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VTBIRD  April 2003

VTBIRD April 2003

Subject:

RBA Vermont - 04/04/03

From:

Wayne Scott <[log in to unmask]>

Reply-To:

Vermont Birds <[log in to unmask]>

Date:

Fri, 4 Apr 2003 15:52:13 -0500

Content-Type:

text/plain

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Parts/Attachments

text/plain (80 lines)

- RBA
*Vermont
*Statewide
*04/04/03
*VTVT0304.04

    Two WHITE-FRONTED GEESE were reported from the Connecticut River near
the toll bridge off Route 5 near Springfield on the 2nd. No details were
submitted. Further sightings in the river of this rare species in New
England should be documented and sent to New Hampshire Audubon (email:
[log in to unmask]) as the state line runs along the Vermont bank.
    Snow Geese have been scarce in the Connecticut River Valley, with only a
single bird reported from Springfield Meadows on the 29th and a flock of 75
over Sharon on the 25th. However, hundreds passed over the mouth of Otter
Creek on the 24th and an estimated 5000 were in the vicinity of Dead Creek
on the 25th.
    Waterfowl concentrated in good numbers in what open water was available
on Lake Champlain. On the 23rd, an estimated 1700 were at the north end of
the railroad causeway between Colchester and South Hero. That included 3
BARROW╣S GOLDENEYES. Another two were found at the Grand Isle ferry docks
and a sixth individual (!) was at │The Gut▓, the narrows between Grand Isle
and North Hero. Other areas of open water include the mouth of Otter Creek
(Fort Cassin) and the Crown Point Bridge. Additional areas may have opened
up more recently.
    Other waterfowl that have been reported include CANADA GOOSE, WOOD DUCK,
AMERICAN WIGEON, AMERICAN BLACK DUCK, MALLARD, NORTHERN PINTAIL,
GREEN-WINGED TEAL, RING-NECKED DUCK, GREATER and LESSER SCAUP, BUFFLEHEAD,
COMMON GOLDENEYES, as well as HOODED and COMMON MERGANSERS. 3 RED-BREASTED
MERGANSERS were seen at the Grand Isle ferry docks on the 24th.
    A PECTORAL SANDPIPER at the Ompompanoosuc Flats in Norwich on the 26th
and again on the 28th was about three weeks early, as was a BARN SWALLOW
reported from Quechee on the 30th. CHIPPING SPARROWS near Dead Creek on the
25th, Pawlet on the 29th and Bennington on the 1st, normally arrive about
the second week in April. The occurrence of 2 BONAPARTE╣S GULLS at the
Montshire Museum in Norwich also on the 30th, was not only early but also
unusual in the Upper Valley.
    Other early arrivals of note from around the state include a
RED-SHOULDERED HAWK in Newfane on the 19th, SONG SPARROW in Bristol on the
21st, AMERICAN WOODCOCKS in South Burlington and Weybridge on the 23rd,
GREAT BLUE HERON at Whitney Creek in Addison on the 24th, EASTERN PHOEBE in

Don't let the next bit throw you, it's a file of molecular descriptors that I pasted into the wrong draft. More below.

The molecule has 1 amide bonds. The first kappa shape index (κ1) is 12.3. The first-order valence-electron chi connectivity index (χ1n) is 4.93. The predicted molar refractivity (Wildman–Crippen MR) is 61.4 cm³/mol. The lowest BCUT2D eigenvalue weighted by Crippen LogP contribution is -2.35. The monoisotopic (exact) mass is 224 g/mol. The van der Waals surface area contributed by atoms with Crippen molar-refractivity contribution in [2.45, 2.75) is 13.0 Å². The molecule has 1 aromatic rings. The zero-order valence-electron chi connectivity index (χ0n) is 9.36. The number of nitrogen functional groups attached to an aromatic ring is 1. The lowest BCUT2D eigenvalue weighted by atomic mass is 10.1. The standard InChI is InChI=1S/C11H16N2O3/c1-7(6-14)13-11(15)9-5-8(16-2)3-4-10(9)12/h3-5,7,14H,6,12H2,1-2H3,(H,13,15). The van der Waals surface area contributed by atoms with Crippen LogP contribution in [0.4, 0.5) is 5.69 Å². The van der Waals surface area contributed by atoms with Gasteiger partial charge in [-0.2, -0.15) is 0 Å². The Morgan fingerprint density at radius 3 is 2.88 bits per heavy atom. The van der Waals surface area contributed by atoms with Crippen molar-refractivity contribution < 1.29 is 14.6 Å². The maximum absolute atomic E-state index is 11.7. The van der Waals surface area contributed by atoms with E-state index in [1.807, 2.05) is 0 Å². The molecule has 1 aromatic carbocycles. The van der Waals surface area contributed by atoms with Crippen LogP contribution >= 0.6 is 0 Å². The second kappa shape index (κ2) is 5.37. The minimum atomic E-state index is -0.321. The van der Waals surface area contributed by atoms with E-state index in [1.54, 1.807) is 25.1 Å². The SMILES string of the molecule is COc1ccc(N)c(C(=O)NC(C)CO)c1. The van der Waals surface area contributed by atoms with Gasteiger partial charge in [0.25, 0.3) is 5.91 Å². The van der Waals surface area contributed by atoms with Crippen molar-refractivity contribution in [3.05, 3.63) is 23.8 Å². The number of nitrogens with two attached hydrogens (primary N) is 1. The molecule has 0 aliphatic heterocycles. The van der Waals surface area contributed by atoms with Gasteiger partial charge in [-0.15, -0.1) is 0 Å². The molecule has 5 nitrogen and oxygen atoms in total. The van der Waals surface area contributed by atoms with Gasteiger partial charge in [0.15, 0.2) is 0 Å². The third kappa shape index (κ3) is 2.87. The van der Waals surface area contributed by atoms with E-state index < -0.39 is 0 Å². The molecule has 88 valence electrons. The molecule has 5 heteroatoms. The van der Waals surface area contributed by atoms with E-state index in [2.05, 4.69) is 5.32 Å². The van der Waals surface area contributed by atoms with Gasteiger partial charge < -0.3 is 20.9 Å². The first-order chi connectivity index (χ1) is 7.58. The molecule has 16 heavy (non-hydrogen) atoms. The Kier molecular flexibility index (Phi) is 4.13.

Newfane on the 24th, OSPREY at Dead Creek on the 25th, EASTERN MEADOWLARK in
Monkton on the 25th, COMMON SNIPE at the Ompompanoosuc Flats in Norwich on
the 26th, BELTED KINGFISHER at Retreat Meadows on the 26th, NORTHERN FLICKER
in Newfane on the 26th, FOX SPARROW in Pawlet and Newfane on the 26th, and a
YELLOW-BELLIED SAPSUCKER was also in Newfane on the 26th. A WINTER WREN was
in Huntington on the 27th and a FIELD SPARROW was in Pawlet on the 29th.
    Lingering winter visitors included a flock of 10-15 BOHEMIAN WAXWINGS at
Smuggler╣s Notch-Sterling Mountain on the 31st. NORTHERN SHRIKES were seen
in Underhill Center, Hartford, Dead Creek, Monkton, and at the Union Village
Dam in Thetford. Five ROUGH-LEGGED HAWKS were in the vicinity of Dead Creek
on the 25th. A few AMERICAN TREE SPARROWS remain as well.
    A NORTHERN GOSHAWK was spotted crossing I-89 north of the Colchester
Exit on the 21st. SHARP-SHINNED HAWKS were seen in Burlington on the 27th
and in Tunbridge on the 2nd.
    A field ornithology class from Norwich University witnessed an
impressive AMERICAN ROBIN flight through the Dog River Valley in central
Vermont. Based on minute counts over a one hour period in a patch of sky
about 200 yards wide, it was estimated that over 31,000 birds flew over in a
front a mile wide!
    Five out of six pairs of GRAY JAYS being studied at Victory Bog are
already incubating.
    The Vernon Dam BALD EAGLES are also nesting.
    A pair of RED-BELLIED WOODPECKERS was observed excavating a hole at Ten
Stones Circle off Greenbush Road in Charlotte.
    A single JUNCO with white wing bars was present with other │normal▓
JUNCOS at a feeder in Ripton this last week. The possibility of the
│white-winged▓ race from the Black Hills exists; but a few individuals of
the eastern race have white wing bars as well. Either way, the occurrence is
very unusual.

__________________________________
Wayne Scott
Compiler, VT Rare Bird Alert

416 Hanover Center Road
Etna, NH 03750
(603) 643-0179
[log in to unmask]
[log in to unmask]

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